After a decent night’s sleep away from civilization (which is one of the reasons I came out here), I ate the light breakfast I brought with me and slowly packed up my campsite. My gear was a little more compact now and fitted a lot better into my bikepacking bags. I even managed to tame my seat pack so it had almost zero sway as I headed back down the mountain. Before hitting Mt Glorious Rd toward Mt Nebo Village, I stopped at the dump on the way out of the national park to discard the previous night’s rubbish and chatted to the attendant for a while. Once past the village, I ducked off onto a fire trail on the western side of the mountain and followed South Boundary Rd to The Gap. Riding mostly downhill off the mountain, I made good time and my loaded bike felt very well balanced and in control making me grateful that I had left the pannier bags behind at that point.
I stopped a few times for photos and to chat with a bush runner on his way up the mountain but soon I was at the trail head on Gap Creek Rd rolling down the last section to the bakery along the sealed road. This was effectively the end of the journey as I sat outside the bakery eating and reflecting on the past twenty-four or so hours.
So, what of my verdict regarding pannier bags vs bikepacking bags now that I had done a trip with each? Well, I think as with most things it’s horses for courses – some trips will be better with panniers while others better with bikepacking bags. Having said that, to me the oversized seat packs used for bikepacking will always remain a problem child because unless you spend a king’s ransom on one that has some kind of solid stabilisation system that bolts to the seatpost, the sway will never go away. Even if you do buy a really expensive seat pack, I’m guessing that the top heaviness and the limited number of anchoring points to the bike would still cause some sway. For the time being, I’m going to keep the large seat pack I have for when I can pack very lightly but ultimately I see myself heading toward some sort of small, possibly removable rear rack with a set of miniature pannier bags or dry bags hanging off it whose collective volume may be not much more than a very large seat pack to keep the weight and protrusion to a minimum. I think a system like that would be a good compromise between full size panniers and a large seat pack.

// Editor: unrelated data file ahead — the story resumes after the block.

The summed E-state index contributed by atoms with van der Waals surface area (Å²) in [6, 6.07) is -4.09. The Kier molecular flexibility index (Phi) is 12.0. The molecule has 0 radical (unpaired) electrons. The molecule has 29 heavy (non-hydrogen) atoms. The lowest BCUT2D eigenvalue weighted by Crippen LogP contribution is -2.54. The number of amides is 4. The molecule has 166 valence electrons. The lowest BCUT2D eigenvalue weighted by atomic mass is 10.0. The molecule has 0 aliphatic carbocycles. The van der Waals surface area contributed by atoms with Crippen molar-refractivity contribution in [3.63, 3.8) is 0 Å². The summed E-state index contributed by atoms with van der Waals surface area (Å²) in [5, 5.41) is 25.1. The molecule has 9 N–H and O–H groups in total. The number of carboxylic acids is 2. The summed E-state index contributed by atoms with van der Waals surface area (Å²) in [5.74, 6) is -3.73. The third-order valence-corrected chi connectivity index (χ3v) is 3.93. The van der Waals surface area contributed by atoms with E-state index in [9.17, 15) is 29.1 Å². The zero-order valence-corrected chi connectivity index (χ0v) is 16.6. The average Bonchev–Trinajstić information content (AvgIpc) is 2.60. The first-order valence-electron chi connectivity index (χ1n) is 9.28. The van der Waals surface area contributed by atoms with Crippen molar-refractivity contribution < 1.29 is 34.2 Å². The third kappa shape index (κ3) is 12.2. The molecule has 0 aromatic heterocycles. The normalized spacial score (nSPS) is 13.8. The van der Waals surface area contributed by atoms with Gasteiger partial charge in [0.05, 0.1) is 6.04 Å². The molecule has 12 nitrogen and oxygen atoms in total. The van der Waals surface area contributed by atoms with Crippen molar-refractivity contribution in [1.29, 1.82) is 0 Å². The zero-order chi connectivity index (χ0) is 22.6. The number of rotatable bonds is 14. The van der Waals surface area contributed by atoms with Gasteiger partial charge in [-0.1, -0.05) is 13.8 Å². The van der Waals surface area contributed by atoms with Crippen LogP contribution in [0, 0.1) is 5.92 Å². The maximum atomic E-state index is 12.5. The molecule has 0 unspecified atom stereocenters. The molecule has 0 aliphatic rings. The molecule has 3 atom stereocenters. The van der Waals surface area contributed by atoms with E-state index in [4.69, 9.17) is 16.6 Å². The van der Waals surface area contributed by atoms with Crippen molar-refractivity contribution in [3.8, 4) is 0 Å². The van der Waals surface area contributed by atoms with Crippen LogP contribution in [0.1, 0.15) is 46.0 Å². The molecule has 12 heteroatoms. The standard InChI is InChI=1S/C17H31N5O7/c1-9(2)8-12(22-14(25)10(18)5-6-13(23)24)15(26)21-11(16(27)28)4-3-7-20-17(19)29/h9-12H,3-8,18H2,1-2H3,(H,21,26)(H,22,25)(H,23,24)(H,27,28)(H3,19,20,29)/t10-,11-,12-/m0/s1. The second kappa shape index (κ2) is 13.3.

If you have any further insights into this, feel free to comment below and until next time, ride safe and see you out there some time.